Holocaust Memorial Day - it's good for the soul!
So yesterday my faith in humanity was restored as I helped with a Holocaust Memorial Day event at my synagogue. 180 children from a local secondary school came to hear Holocaust survivor Mala Tribich speak and then to take part in a workshop designed to help them think about the theme for this year’s HMD - ‘Don’t Stand By’ - and to learn about a young non-Jewish girl who helped save the lives of 2,500 Jewish children in the Warsaw Ghetto. For almost all of these children, many of whom are Muslim, it was their first time in a synagogue.
During the workshop the children, aged 12 and 13, had to imagine a child during World War Two and give them an identity by choosing them a name, a home life and their hopes and dreams. I facilitated a group of 10 boys during the workshop and was delighted to chat with them and learn more about their lives through their answers. The boys at my table were mainly Asian along with one Romanian and one white English. What a lovely bunch of kids! One wanted to be an inventor, another a writer “in the fantasy genre” – and he had wonderful vocabulary so I have no doubt he would be able to achieve his hopes and dreams. All of them loved art, some loved English. All were interested by what they had learnt.
At the end of the afternoon each child was given a postcard to write a message to Mala Tribich after hearing her stories about life in the ghetto, Ravensbrück and Bergen Belsen. All of the messages were touching and sweet. I came out of the session with a spring in my step and a smile on my face.
As part of the session I was asked to write and deliver an introduction to this year’s theme which appeared to go down well and so I have reproduced it below. Holocaust Memorial Day is on 27 January and I would urge anyone who has the opportunity to help at an event like this one to do so, it is really important for the children but it’s also good for the soul.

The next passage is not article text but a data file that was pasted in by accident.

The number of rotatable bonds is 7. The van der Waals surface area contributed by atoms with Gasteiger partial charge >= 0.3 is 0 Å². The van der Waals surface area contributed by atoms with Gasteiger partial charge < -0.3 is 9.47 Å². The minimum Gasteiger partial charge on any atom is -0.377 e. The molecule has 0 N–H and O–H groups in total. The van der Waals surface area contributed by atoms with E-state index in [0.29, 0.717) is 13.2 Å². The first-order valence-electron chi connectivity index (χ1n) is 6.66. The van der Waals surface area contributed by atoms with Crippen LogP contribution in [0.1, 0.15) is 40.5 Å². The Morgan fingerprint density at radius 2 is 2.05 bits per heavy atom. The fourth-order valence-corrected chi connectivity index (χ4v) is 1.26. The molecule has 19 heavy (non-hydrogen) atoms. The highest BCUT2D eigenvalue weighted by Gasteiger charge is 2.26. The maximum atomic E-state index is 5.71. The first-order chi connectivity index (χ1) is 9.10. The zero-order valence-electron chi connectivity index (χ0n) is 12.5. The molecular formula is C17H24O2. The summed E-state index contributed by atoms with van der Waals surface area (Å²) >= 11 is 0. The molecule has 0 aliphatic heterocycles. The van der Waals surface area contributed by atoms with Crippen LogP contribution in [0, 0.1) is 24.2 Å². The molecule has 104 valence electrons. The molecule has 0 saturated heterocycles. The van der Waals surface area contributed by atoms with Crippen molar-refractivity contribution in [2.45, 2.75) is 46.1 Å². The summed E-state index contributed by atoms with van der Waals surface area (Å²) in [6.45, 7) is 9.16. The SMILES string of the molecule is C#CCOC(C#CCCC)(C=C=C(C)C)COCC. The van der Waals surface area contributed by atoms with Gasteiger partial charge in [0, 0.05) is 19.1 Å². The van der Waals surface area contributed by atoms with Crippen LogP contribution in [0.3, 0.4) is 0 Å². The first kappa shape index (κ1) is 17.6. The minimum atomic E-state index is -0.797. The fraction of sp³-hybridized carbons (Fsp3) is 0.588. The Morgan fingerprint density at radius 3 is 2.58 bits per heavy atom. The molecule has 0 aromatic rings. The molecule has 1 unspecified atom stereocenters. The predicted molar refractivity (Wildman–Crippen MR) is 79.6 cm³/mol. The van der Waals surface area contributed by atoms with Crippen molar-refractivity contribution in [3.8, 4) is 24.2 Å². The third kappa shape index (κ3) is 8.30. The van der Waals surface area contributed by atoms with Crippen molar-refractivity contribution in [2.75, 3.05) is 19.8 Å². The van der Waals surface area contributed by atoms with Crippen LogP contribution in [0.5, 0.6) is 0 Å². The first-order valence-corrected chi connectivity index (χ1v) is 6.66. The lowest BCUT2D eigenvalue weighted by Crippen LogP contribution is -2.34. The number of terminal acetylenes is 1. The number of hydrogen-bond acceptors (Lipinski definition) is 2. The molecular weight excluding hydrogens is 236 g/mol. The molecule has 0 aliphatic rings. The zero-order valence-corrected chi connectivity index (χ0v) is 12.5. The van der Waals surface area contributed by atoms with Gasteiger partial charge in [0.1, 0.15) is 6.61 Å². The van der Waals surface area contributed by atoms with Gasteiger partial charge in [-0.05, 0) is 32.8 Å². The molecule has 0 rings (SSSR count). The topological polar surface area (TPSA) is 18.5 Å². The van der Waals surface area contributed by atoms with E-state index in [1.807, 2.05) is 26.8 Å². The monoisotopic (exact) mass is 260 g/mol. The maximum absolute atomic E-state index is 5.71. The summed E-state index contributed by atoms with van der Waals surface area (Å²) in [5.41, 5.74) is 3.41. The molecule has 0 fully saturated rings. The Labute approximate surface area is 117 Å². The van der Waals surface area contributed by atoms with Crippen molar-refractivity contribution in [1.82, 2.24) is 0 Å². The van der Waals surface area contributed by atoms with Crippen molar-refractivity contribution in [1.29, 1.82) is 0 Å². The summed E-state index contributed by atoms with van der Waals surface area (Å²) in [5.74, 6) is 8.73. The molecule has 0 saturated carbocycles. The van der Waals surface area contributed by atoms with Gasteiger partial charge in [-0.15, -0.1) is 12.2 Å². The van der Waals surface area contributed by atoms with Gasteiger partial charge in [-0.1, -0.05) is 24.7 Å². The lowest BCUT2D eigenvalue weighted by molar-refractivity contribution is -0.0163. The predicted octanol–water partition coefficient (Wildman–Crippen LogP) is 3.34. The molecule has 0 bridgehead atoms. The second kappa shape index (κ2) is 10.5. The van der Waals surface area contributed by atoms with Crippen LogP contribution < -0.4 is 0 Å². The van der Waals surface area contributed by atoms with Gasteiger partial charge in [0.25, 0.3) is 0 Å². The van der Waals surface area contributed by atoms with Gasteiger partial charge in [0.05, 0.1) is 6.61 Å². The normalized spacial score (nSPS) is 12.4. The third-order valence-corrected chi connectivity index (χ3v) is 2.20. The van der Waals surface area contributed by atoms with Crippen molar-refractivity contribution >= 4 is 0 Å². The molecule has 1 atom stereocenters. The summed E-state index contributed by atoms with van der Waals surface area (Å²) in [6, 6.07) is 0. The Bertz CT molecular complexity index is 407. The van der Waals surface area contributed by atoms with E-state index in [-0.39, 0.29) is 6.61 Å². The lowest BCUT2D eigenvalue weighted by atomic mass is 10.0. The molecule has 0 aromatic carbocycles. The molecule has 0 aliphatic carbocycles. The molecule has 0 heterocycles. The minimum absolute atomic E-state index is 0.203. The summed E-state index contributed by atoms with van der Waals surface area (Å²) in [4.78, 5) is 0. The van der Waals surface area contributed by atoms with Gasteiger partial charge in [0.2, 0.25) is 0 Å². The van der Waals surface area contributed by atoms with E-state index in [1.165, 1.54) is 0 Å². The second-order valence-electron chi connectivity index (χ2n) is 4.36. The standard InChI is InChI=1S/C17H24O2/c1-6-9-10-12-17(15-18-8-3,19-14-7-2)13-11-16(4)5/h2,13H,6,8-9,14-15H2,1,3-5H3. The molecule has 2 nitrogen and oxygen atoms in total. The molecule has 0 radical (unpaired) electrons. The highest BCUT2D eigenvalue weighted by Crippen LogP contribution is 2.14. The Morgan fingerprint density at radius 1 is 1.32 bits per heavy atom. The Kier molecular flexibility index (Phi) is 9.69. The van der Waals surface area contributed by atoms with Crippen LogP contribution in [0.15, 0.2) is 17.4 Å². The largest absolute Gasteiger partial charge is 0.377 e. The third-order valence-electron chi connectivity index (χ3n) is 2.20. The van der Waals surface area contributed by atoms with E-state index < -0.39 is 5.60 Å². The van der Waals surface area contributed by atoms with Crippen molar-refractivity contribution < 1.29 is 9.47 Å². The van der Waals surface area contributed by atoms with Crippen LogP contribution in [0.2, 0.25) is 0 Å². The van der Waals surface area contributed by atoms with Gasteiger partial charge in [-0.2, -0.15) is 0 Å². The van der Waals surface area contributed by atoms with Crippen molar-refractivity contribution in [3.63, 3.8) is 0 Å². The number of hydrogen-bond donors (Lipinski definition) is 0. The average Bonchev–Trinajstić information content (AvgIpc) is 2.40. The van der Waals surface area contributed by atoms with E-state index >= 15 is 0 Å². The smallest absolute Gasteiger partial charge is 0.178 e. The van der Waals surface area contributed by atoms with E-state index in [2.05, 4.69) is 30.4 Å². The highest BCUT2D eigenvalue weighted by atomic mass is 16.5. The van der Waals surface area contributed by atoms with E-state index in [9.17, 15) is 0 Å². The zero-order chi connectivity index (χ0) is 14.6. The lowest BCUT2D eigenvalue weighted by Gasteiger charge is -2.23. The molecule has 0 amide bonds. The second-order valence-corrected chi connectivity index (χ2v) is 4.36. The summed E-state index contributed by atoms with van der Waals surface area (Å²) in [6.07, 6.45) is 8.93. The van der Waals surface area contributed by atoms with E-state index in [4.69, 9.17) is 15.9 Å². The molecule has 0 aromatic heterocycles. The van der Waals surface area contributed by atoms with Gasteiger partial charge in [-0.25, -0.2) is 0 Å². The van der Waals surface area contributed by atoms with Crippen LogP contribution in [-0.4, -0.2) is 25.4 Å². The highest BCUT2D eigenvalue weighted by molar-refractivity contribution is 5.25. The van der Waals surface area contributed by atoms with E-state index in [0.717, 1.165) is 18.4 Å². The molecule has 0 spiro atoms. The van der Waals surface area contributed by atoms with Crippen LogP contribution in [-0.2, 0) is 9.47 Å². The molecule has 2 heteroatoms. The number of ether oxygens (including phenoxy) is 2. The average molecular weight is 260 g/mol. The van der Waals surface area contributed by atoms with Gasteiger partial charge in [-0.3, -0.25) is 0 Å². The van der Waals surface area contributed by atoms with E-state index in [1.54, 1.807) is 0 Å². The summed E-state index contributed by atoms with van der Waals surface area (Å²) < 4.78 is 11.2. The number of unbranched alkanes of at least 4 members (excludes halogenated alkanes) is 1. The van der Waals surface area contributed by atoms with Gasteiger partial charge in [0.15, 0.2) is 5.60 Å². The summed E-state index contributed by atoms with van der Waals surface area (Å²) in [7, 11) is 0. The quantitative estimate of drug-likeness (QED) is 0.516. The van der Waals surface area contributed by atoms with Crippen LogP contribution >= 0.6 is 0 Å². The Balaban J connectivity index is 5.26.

Holocaust Memorial Day 2016 – Introduction
The theme for this year’s Holocaust Memorial Day is ‘Don’t Stand By’.
Have you seen any of those videos on YouTube showing innocent people being racially attacked on the bus or the tube? At first these type of videos used to go viral as people watched and shared them – they made horrifying and yet compelling viewing. Nowadays there are so many videos of this type that it almost seems people are not that interested any more. Maybe one would only catch your attention if the attack happened near to home or perhaps you know someone who knows someone who was there. Maybe some of you have witnessed a racial attack or even been the victim of one?
Let’s think about this. If you were on the bus and someone was being racially abused – what would you do? Would you try to help – or would you turn up the volume on your earphones and pretend that you didn’t know what was going on? Nobody is suggesting that you put yourselves in danger but you could alert the bus driver or call the police or do something..... but not just stand by.
‘Don’t Stand By’. The Holocaust and other genocides were able to happen because the local people stood by silently as they took place, whether it was because they were afraid to speak out and do something - or perhaps they just didn’t care.
My mother was six years old toward the end of the World War Two and forced to live in an orphanage in a small village just outside Paris. Her parents had both been murdered at Auschwitz and she was left with her twin sister and brother. The French villagers knew about the orphanage and that all of the children were being held there as Nazi prisoners. Some of the local people even worked at the orphanage as monitors and kitchen staff but no-one tried to help the children leave.
At six o’clock in the morning on 22nd July 1944 German soldiers came to the orphanage and arrested all of the children. They took them to an internment camp at Drancy in Paris from where the trains left directly for Auschwitz. Nine days later convoy no. 77 left Drancy – it was just weeks before the allied soldiers liberated France from the Germans. On board the convoy were 327 children all of whom had just been arrested from the Jewish orphanages in and around Paris. Among those children were my mother’s brother Nathan, aged 12, and her twin sister Annette, aged 6. My mother was not with them. She had measles and was in the hospital. The Nazis went to the hospital to arrest her but the doctors hid her and she survived. Those doctors didn’t just stand by and they saved my mother’s life. All of the other children on convoy 77 were sent to their deaths in the gas chambers as soon as they got off the train at Auschwitz.
Many of the people of France just stood by and did nothing to help the Jewish people during World War 2 and that is how over 75,000 French Jewish men, women and children came to be murdered in the Holocaust. And then there were the other French people who did help, like the doctors who saved my mother’s life.
I hope this helps to show you what a difference it can make if you DON’T STAND BY. Thank you.